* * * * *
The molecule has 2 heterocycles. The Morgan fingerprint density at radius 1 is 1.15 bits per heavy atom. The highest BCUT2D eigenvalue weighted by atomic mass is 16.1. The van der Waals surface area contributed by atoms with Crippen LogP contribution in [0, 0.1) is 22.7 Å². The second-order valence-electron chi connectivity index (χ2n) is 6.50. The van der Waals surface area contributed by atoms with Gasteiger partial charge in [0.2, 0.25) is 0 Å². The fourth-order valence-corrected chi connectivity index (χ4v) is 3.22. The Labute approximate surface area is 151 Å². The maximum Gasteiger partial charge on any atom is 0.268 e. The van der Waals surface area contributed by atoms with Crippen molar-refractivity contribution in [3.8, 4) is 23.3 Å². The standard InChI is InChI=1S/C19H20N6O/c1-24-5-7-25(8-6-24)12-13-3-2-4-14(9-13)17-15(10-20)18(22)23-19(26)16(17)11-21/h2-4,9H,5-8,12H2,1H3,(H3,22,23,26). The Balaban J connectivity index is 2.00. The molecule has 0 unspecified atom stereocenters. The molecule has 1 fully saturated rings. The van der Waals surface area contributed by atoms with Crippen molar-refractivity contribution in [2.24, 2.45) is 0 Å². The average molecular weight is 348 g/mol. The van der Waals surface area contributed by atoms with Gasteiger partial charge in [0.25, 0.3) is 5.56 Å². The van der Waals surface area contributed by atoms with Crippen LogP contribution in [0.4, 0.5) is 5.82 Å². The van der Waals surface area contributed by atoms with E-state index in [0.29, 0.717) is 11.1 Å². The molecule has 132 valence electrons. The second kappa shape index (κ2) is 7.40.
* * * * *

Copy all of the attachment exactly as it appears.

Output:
The molecule has 2 heterocycles. The Morgan fingerprint density at radius 1 is 1.15 bits per heavy atom. The highest BCUT2D eigenvalue weighted by atomic mass is 16.1. The van der Waals surface area contributed by atoms with Crippen LogP contribution in [0, 0.1) is 22.7 Å². The second-order valence-electron chi connectivity index (χ2n) is 6.50. The van der Waals surface area contributed by atoms with Gasteiger partial charge in [0.2, 0.25) is 0 Å². The fourth-order valence-corrected chi connectivity index (χ4v) is 3.22. The Labute approximate surface area is 151 Å². The maximum Gasteiger partial charge on any atom is 0.268 e. The van der Waals surface area contributed by atoms with Crippen molar-refractivity contribution in [3.8, 4) is 23.3 Å². The standard InChI is InChI=1S/C19H20N6O/c1-24-5-7-25(8-6-24)12-13-3-2-4-14(9-13)17-15(10-20)18(22)23-19(26)16(17)11-21/h2-4,9H,5-8,12H2,1H3,(H3,22,23,26). The Balaban J connectivity index is 2.00. The molecule has 0 unspecified atom stereocenters. The molecule has 1 fully saturated rings. The van der Waals surface area contributed by atoms with Crippen molar-refractivity contribution in [2.24, 2.45) is 0 Å². The average molecular weight is 348 g/mol. The van der Waals surface area contributed by atoms with Gasteiger partial charge in [0.25, 0.3) is 5.56 Å². The van der Waals surface area contributed by atoms with Crippen LogP contribution in [0.4, 0.5) is 5.82 Å². The van der Waals surface area contributed by atoms with E-state index in [0.29, 0.717) is 11.1 Å². The molecule has 132 valence electrons. The second kappa shape index (κ2) is 7.40.